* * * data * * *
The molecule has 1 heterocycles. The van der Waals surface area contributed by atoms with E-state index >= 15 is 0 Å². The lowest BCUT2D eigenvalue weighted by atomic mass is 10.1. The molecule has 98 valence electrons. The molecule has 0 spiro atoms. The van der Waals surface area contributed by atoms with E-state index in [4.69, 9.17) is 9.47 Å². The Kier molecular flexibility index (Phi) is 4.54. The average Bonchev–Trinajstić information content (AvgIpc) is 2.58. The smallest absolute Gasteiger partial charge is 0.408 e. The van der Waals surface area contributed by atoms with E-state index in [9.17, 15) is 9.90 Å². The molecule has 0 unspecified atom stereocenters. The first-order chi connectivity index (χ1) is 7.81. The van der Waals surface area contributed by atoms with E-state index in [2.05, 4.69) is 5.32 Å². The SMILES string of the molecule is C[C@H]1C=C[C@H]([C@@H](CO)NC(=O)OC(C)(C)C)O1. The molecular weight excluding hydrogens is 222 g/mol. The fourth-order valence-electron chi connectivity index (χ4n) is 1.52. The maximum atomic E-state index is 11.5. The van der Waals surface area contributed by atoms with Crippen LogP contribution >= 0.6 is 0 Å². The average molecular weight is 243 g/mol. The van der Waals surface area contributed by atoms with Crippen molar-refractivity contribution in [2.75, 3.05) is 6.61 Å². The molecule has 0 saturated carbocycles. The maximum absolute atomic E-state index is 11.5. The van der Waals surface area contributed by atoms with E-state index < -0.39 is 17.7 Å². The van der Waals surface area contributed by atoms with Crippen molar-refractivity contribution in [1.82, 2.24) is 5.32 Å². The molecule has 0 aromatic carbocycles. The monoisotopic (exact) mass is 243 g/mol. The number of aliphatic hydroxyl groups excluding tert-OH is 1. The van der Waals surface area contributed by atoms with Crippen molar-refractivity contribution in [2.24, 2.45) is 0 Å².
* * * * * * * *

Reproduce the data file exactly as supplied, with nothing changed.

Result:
The molecule has 1 heterocycles. The van der Waals surface area contributed by atoms with E-state index >= 15 is 0 Å². The lowest BCUT2D eigenvalue weighted by atomic mass is 10.1. The molecule has 98 valence electrons. The molecule has 0 spiro atoms. The van der Waals surface area contributed by atoms with E-state index in [4.69, 9.17) is 9.47 Å². The Kier molecular flexibility index (Phi) is 4.54. The average Bonchev–Trinajstić information content (AvgIpc) is 2.58. The smallest absolute Gasteiger partial charge is 0.408 e. The van der Waals surface area contributed by atoms with E-state index in [9.17, 15) is 9.90 Å². The molecule has 0 unspecified atom stereocenters. The first-order chi connectivity index (χ1) is 7.81. The van der Waals surface area contributed by atoms with E-state index in [2.05, 4.69) is 5.32 Å². The SMILES string of the molecule is C[C@H]1C=C[C@H]([C@@H](CO)NC(=O)OC(C)(C)C)O1. The molecular weight excluding hydrogens is 222 g/mol. The fourth-order valence-electron chi connectivity index (χ4n) is 1.52. The maximum atomic E-state index is 11.5. The van der Waals surface area contributed by atoms with Crippen LogP contribution >= 0.6 is 0 Å². The average molecular weight is 243 g/mol. The van der Waals surface area contributed by atoms with Crippen molar-refractivity contribution in [2.75, 3.05) is 6.61 Å². The molecule has 0 saturated carbocycles. The maximum absolute atomic E-state index is 11.5. The van der Waals surface area contributed by atoms with E-state index < -0.39 is 17.7 Å². The van der Waals surface area contributed by atoms with Crippen molar-refractivity contribution in [1.82, 2.24) is 5.32 Å². The molecule has 0 aromatic carbocycles. The monoisotopic (exact) mass is 243 g/mol. The number of aliphatic hydroxyl groups excluding tert-OH is 1. The van der Waals surface area contributed by atoms with Crippen molar-refractivity contribution in [2.24, 2.45) is 0 Å².